The process continued from there to be anything but standard. Instead of assigning the bill to the House General Laws committee, where historical racing had always previously been sent (2010, 2011, and 2015) and each time defeated, the Speaker sent it straight to the Appropriations Committee, where it lacked the benefit of being heard on its merits to weigh whether it was a good policy idea for Virginia. Once assigned, the bill took off like a race horse through the House as if having been injected with a shot of pure adrenalin.
During the Appropriations subcommittee hearing, the actual policy was revealed and approved 8-0 with only The Family Foundation speaking against the bill language that had not been seen prior to the start of the meeting. Two days later, the full Appropriations Committee voted 21-1 to send the bill to the House floor, but allowed for no public testimony. We quickly realized there were numerous powerful and wealthy interests involved and that this iceberg we saw on the surface was buttressed by a significantly larger underbelly. So we doubled down to take them on, managing with very short notice to peel off 24 “no” votes on the House floor.
At “crossover,” we got a second bite at the apple in the Senate, but so did the deep bench of highly-paid corporate lobbyists representing the other side. The Senate, meanwhile, had already approved Historical Racing four times (2008, 2010, 2011 & 2013). At least policy testimony was heard in the General Laws and Technology Committee. The Family Foundation took our best shots, but the bill passed 13-1 and was referred to the Senate Finance Committee. The Family Foundation prepared to testify there regarding some anomalies, but the Senate Finance leadership did not take public testimony before approving the bill 12-4.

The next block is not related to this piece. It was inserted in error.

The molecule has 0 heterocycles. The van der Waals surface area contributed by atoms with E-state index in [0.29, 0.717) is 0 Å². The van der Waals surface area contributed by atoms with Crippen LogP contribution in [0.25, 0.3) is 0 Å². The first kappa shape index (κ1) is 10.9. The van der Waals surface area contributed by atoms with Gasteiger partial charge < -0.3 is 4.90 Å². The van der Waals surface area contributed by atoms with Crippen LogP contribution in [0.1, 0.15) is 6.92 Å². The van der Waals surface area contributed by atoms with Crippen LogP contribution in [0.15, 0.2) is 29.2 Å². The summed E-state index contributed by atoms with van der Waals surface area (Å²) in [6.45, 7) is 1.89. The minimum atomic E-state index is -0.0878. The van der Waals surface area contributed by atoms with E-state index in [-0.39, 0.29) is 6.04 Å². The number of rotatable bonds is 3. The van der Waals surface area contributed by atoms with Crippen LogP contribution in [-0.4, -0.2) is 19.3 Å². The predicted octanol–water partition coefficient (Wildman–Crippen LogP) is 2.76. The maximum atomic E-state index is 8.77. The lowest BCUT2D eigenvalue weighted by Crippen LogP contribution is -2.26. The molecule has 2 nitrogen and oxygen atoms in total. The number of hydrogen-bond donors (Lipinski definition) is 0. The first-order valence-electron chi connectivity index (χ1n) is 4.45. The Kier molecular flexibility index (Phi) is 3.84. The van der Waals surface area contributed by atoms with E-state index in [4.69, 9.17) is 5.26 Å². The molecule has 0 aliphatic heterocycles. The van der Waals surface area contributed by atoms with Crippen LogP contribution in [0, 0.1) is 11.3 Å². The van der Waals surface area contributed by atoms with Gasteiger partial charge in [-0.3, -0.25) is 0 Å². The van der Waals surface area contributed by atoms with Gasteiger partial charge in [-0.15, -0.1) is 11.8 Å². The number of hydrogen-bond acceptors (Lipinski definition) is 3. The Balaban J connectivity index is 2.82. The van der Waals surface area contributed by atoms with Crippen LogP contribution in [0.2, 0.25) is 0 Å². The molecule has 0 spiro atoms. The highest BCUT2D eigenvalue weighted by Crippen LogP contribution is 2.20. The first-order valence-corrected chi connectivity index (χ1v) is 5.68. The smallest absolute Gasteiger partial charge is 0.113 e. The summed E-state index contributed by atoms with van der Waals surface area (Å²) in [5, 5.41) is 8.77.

Amazingly, the bill allocates just 1.5% to the localities and leaves the remaining 98.5% to be allocated by the five-member Virginia Racing Commission appointed by the Governor. In denying the interested groups the opportunity to speak, the Finance committee suggested that the various interested parties still needed to work out some differences that would necessitate the bill being put into “conference” for the House and Senate conferees to work out. So they put a technical amendment on the bill supposedly for that purpose. They did this apparently without the foreknowledge of the patron of the bill, or most of the interested parties. Whatever they were up to, it certainly seemed strange.
Interestingly, on the morning of the Senate Finance Committee vote, the RTD reported about this initiative, quoting Senator Louise Lucas, who has long-carried casino gambling bills nearly every year. She spoke maybe too much truth about the historical racing machines at issue. "That's kind of the camel's nose under the tent," she said, adding that she saw little difference between machines that allow historical horse race betting and slots. "They can say whatever they want, I like what they did," she said, adding that she hopes the legislation opens the door to more types of gambling being approved "not in the too distant future."
The following day when the bill went to the Senate floor, they just so happened to be able to work everything out overnight, and the Senate leadership immediately had the Senate reject the committee amendment, bypassing any need for the House to get another vote on the bill and for a House/Senate conference on the bill. Then, bypassing the usual three-day process for bills that make it to the floor, the Senate sped up the process and passed the bill 31-9. Now it’s on to the Governor for signature and the Racing Commission for regulations to be produced and for Virginians to be hit with the impact of even more gambling to come.